London Met Professor nominated for major book award

Professor Alistair Ross's 'Finding Political Identities: Young People in a Changing Europe' has been nominated by his publisher for the Mackenzie Book Prize.

Date: 30 September 2020

A book by London Met’s Emeritus Professor of Politics and Education Alistair Ross has been nominated by his publisher for the Mackenzie Book Prize, an award bestowed by the Political Studies’ Association annually for the best book published in political science.

The book, Finding Political Identities: Young People in a Changing Europe, examines how young people in Europe construct their political identities. Based on small discussion groups with 2000 young people across 29 European states, Professor Ross explores how 13 to 20-year olds build identities in contemporary society, creating contingent narratives of local, national and European identities with families, friends and social media. As well as exploring what these kaleidoscopic identities look like and the sources they draw on, it also examines how these accounts are assembled and integrated with each other.

The study uses deliberative discussions to allow young people to develop their own constructs and terms in conversation with each other. This analysis presents a complex polyphonic of political beliefs and values of rights, which young Europeans attach to political structures and institutions that often transcend traditional boundaries of state and nation.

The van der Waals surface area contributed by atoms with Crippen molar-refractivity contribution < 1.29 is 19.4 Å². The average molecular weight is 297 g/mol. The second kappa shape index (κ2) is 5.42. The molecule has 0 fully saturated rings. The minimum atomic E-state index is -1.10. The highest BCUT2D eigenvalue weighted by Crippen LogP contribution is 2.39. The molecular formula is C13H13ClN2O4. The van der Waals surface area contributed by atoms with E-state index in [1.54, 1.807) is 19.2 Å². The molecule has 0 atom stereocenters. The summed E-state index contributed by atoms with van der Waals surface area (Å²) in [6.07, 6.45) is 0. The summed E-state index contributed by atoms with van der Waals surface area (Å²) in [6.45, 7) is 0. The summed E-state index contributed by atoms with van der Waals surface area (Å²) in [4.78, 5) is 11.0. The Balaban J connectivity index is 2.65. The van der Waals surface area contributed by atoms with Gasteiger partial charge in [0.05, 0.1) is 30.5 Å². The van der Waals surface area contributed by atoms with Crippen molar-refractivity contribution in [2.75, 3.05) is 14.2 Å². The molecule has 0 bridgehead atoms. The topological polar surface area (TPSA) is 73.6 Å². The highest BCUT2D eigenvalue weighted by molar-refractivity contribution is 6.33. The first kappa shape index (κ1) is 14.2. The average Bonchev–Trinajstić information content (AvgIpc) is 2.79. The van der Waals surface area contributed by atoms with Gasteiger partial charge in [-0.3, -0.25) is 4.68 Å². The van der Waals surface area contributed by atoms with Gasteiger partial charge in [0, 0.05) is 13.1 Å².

In addition, Professor Ross will build on this research through a pilot study of young people’s political identities in selected Eastern Partnership Countries in the autumn of 2020. This will be a limited exploratory study, to establish if it’s possible to conduct online deliberative discussions of sufficient quality.

It’s hoped to make a more substantial study in 2021-2, as a continuation of his earlier studies in central (2020-2014) and western (2014 – 2019) Europe - both of these involved a particular technique of deliberative discussion, using open-ended questions that enabled talk that used the informants’ own terms, formulations, categories and constructs, rather than the researcher’s.  This method empowered and encouraged informants (aged 14-19) to develop their ideas, agreements and disagreements in a non-judgemental, and non-decision-making format.